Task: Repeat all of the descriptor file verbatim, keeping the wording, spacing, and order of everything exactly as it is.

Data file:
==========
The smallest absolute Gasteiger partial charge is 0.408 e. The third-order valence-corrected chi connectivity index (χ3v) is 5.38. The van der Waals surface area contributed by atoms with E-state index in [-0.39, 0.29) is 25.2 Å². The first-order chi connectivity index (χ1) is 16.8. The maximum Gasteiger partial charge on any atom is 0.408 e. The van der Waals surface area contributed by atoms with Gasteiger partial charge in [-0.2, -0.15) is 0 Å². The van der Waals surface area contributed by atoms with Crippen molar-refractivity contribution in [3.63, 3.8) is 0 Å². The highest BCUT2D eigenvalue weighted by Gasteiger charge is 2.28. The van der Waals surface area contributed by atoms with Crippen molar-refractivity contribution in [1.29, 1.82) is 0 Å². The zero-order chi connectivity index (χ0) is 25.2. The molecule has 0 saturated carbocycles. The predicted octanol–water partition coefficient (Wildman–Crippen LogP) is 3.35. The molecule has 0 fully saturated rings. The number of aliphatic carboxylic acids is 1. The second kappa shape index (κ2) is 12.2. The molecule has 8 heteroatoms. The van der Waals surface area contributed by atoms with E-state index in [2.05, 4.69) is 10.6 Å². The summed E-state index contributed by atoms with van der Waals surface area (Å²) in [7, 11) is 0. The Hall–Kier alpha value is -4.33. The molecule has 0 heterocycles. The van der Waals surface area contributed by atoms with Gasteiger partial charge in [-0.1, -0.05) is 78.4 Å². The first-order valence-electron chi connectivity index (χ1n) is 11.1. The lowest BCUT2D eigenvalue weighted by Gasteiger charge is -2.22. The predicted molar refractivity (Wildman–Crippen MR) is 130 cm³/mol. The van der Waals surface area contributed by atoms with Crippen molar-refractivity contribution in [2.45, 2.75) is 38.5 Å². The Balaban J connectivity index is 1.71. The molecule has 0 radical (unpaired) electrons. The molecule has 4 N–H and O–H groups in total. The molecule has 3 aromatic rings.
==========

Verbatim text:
The smallest absolute Gasteiger partial charge is 0.408 e. The third-order valence-corrected chi connectivity index (χ3v) is 5.38. The van der Waals surface area contributed by atoms with E-state index in [-0.39, 0.29) is 25.2 Å². The first-order chi connectivity index (χ1) is 16.8. The maximum Gasteiger partial charge on any atom is 0.408 e. The van der Waals surface area contributed by atoms with Gasteiger partial charge in [-0.2, -0.15) is 0 Å². The van der Waals surface area contributed by atoms with Crippen molar-refractivity contribution in [3.63, 3.8) is 0 Å². The highest BCUT2D eigenvalue weighted by Gasteiger charge is 2.28. The van der Waals surface area contributed by atoms with Crippen molar-refractivity contribution in [1.29, 1.82) is 0 Å². The zero-order chi connectivity index (χ0) is 25.2. The molecule has 0 saturated carbocycles. The predicted octanol–water partition coefficient (Wildman–Crippen LogP) is 3.35. The molecule has 0 fully saturated rings. The number of aliphatic carboxylic acids is 1. The second kappa shape index (κ2) is 12.2. The molecule has 8 heteroatoms. The van der Waals surface area contributed by atoms with E-state index in [2.05, 4.69) is 10.6 Å². The summed E-state index contributed by atoms with van der Waals surface area (Å²) in [7, 11) is 0. The Hall–Kier alpha value is -4.33. The molecule has 0 heterocycles. The van der Waals surface area contributed by atoms with Gasteiger partial charge in [-0.1, -0.05) is 78.4 Å². The first-order valence-electron chi connectivity index (χ1n) is 11.1. The lowest BCUT2D eigenvalue weighted by Gasteiger charge is -2.22. The predicted molar refractivity (Wildman–Crippen MR) is 130 cm³/mol. The van der Waals surface area contributed by atoms with Crippen molar-refractivity contribution in [2.45, 2.75) is 38.5 Å². The Balaban J connectivity index is 1.71. The molecule has 0 radical (unpaired) electrons. The molecule has 4 N–H and O–H groups in total. The molecule has 3 aromatic rings.